Note from BBT: Making power moves. That’s what I think when I see the continuing explosion of the Afro-Brazilian entrepreneurial spirit. It’s been a minute since I’ve been able to share news coming out the world Afro-Brazilian fashion enterprises, and if you knew of all of the craziness coming out of Brazil these days, you’d understand why. I hope to explore some of these stories in the coming week, but for now, I want to focus on some brands that I’ve come to know in recent months as well as a few that have already featured on this blog.
Below are a few brief write-ups about nine brands that were recommended by a popular product subscription company that I introduced to readers, oh, I’d say a few years back, and its recommendations/introductions to the products of some small business products that they wanted consumers to keep their eyes on.
As you know, I’v been a fan of the “black money” concept being discussed among Afro-Brazilian entrepreneurs (even though I see some immediate challenges with the ideology and goals), so most of or all of the brands and products presented below are the concepts and productions of Afro-Brazilian business men and women. Take a look at a few of the items and maybe visit their websites, you’re bound to see a few things that catch your eye.
Clube da Preta indicates: 9 brands of afro-entrepreneurs to know
While movements raise the voice of the black population and initiatives react to racism, we requested the special help of entrepreneurs Bruno Brigida and Debora da Luz, of the company Clube da Preta (black woman’s club): a whimsical curation with incredible Brazilian brands, led by black people and/or those of peripheral origin, who have black pride as their work base. They are companies that work with different prints, products, concepts and audiences, with a creative and engaging footprint.
Oh, and if you don’t know Clube da Preta yet, it’s good to stay connected! They are a subscription club of fashion, art and culture items and works exclusively with products made by Afro-Brazilian entrepreneurs. Subscribers receive a monthly surprise box at home and help to transform realities of families and small companies.
To be part of Clube da Preta, just enter their site, fill out a form with answers about your profile, preferences and lifestyle, make the payment and that’s it! A super cool box will arrive at your home with hand chosen products for you.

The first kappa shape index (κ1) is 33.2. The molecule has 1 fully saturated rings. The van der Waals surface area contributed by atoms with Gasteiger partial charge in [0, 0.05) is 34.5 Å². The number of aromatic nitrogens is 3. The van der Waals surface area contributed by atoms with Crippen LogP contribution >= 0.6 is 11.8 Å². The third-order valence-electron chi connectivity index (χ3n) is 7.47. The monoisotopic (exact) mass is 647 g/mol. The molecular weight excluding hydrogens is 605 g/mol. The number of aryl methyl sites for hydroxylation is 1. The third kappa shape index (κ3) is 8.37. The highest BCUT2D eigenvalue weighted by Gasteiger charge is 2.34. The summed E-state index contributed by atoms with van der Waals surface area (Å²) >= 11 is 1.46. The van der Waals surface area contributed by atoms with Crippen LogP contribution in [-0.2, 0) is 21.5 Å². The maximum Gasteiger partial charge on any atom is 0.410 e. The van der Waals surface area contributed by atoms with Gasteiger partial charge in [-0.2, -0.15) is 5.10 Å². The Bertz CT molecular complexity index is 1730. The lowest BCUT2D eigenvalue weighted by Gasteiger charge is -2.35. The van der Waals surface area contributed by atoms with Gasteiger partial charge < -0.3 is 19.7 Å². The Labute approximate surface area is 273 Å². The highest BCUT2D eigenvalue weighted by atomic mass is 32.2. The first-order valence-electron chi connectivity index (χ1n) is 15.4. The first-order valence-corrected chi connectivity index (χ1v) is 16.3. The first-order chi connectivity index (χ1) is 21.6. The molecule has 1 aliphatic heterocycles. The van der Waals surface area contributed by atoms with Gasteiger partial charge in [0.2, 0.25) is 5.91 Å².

Now that you know the work of Clube da Preta, take a look at these indications of 9 companies led by afro-entrepreneurs!
ZKAYA MODA AFROBRASILEIRA
An Afro-Brazilian fashion brand that translates in its prints the soul and ancestral African strength. It was born in July of 2016, through the dream of the owner to have a brand that would represent her with products with an African identity. The name is the junction of the African name Zaki which means intelligent and just, with the African symbol adinkra Aya which means resistance and perseverance.
“The slogan ‘The art of (re) exist’ is our way of expressing that we want people to take ownership of our history, and use the opportunity we have every day to exist in a new way, facing their fears, and bringing out the best version of themselves, whether with a tennis shoe, bag, earring, or any other item that we can produce, be they black, white, women and men, adults and children”.
BOUTIQUE DE KRIOULA
Created by Michelle Fernandes and Célio Campos, Boutique de Krioula started from an old passion of Michelle’s: turbans, which she already wore and always aroused the curiosity of her friends and close people, about where she had acquired them, how to wear them and with what to wear with them.
The business quickly began to grow to the point where it was necessary to create the site to better serve the number of customers and increase convenience at the time of purchase. Today, the brand has a line of Afro jewelry such as earrings and rings, designed one by one, which makes them unique and special, besides the beautiful national and imported turbans from Africa.